Firefighters hit the ice for rescue training

 Firefighters hit the ice for rescue training

Firefighters hit the ice for rescue training

When people think of firefighters, images of brave professionals racing into burning buildings and persevering through high temperatures may cross their minds. While this is certainly true of firefighters, their services are sometimes needed in very frigid locations as well, such as icy bodies of water.

For this reason, it is not uncommon to see rescue workers participating in firefighter rescue training on icy ponds and lakes during the winter, as they never know when they will need to respond to a call at one of these locations. Here are two examples of how firefighters are preparing for these scenarios:

Iowa firefighters learn about the dangers of hypothermia
If parts of a pond or lake have iced over, it is likely the water below is quite cold. Should anybody accidentally fall into frigid water, hypothermia could strike very quickly – even on warmer days. This is what firefighters recently learned at a training session in Ottumwa, Iowa, the Ottumwa Courier reported.

“Even if the water temperature is 90 degrees, that’s still below your body’s temperature of 98.6 degrees,” Captain Pat Short told the news source.

In addition to learning about the threat posed by hypothermia, firefighters were taught how to use specific hand signals during icy rescues. For example, when a professional is in the water making a rescue, the firefighters on shore need to wait for this individual to tap his or her head. This simple signal means it is time to start pulling his or her rope to safety.

Different bodies of water mean different rescue scenarios in Massachusetts
Firefighters from Massachusetts’ Auburn Fire Department also took advantage of winter conditions and held their annual pond rescue training session, New England Cable News reported. Those who participated in this session assumed the roles of victims and rescuers as they visited the pond next to their fire station.

For firefighters, this type of firefighter rescue training is essential, as every body of water is different. Ice is very unpredictable, and no two ponds freeze alike.

“If you’re not familiar with it, you may not know where the currents are and that’s where it’s going to freeze the least,” Captain Glenn Johnson of the Auburn Fire Department told the news outlet.

Ultimately, these two examples prove just how vital firefighter training for icy rescues is – especially in areas that are known to have frigid winters.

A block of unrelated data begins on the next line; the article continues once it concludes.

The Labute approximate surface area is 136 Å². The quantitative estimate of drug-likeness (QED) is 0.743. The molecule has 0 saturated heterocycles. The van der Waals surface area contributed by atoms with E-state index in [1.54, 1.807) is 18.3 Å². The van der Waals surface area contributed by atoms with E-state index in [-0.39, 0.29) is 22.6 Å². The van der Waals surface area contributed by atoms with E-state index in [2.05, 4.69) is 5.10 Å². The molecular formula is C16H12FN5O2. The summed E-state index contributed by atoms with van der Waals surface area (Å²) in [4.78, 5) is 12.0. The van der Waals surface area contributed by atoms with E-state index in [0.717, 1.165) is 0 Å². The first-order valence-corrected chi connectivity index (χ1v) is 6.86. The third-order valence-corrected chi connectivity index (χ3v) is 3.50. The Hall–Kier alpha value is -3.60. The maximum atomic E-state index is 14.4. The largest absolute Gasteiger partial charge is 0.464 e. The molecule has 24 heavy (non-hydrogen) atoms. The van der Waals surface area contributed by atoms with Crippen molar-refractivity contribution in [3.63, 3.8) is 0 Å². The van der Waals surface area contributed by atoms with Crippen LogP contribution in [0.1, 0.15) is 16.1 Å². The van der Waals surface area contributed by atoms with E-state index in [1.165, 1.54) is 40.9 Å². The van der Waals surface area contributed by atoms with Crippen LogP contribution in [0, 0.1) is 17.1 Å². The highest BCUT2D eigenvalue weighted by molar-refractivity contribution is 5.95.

Firefighters tackle blazes throughout Hurricane Sandy

Firefighters tackle blazes throughout Hurricane Sandy

Firefighters tackle blazes throughout Hurricane Sandy

With the strength of a Category-1 storm, Hurricane Sandy made landfall in New Jersey on October 29. It is unlikely that the devastation that accompanied the storm will be forgotten for many years to come, as Sandy is responsible for billions of dollars in damages across the Northeast.

In addition to flattening houses and flooding streets, Sandy’s high winds helped flames spread between homes, leaving once thriving communities resembling warzones. While firefighters along the East Coast were unable to save every home that caught ablaze, their determination and the firefighter training they had received surely played a role in their efforts to fight back flames.

Inferno claims Queens community
As Hurricane Sandy battered New York City, a fire raged in the Queens community of Breezy Point. Despite the best efforts of hundreds of firefighters who took to the flooded streets of Breezy Point, more than 80 homes were lost in the inferno, the New York Daily News reported. In some cases, firefighters were up to their necks in water, trying to get the fires under control.

Even though New York Congressman Robert Turner was among those who lost a home in the blaze, he still praised the efforts of first responders.

Connecticut firefighters hailed as ‘superheroes’
In Connecticut, what the Connecticut Post referred to as a “firestorm” overtook the community of Old Greenwich. As Hurricane Sandy raged all around them, career and volunteer firefighters did their best to prevent flames from spreading from one home to another in this densely developed area.

It was Sandy’s extreme conditions – including winds that exceeded 80 miles per hour – that made local residents heap praise on the brave firefighters who risked their lives to save property.

“I told them motivationally at the beginning they were heroes, not superheroes,” Fire Chief Peter Siecienski, told the news source. “I didn’t want them to feel they could defy all odds. They performed like superheroes.”

In the aftermath of Sandy, heroes step forward
While the fires may be extinguished, much work lies ahead for those who were most impacted by Hurricane Sandy. In North Carolina, for example, firefighters from Onslow County are joining forces with different organizations to provide relief to storm victims, the Jacksonville Daily News reported. Around four to six firefighters also plan to head up North to assist where they can.

If anything, the unpredictability of Hurricane Sandy shows just how important it is for professionals to have completed fire rescue training and other exercises that can prepare them for these types of scenarios.

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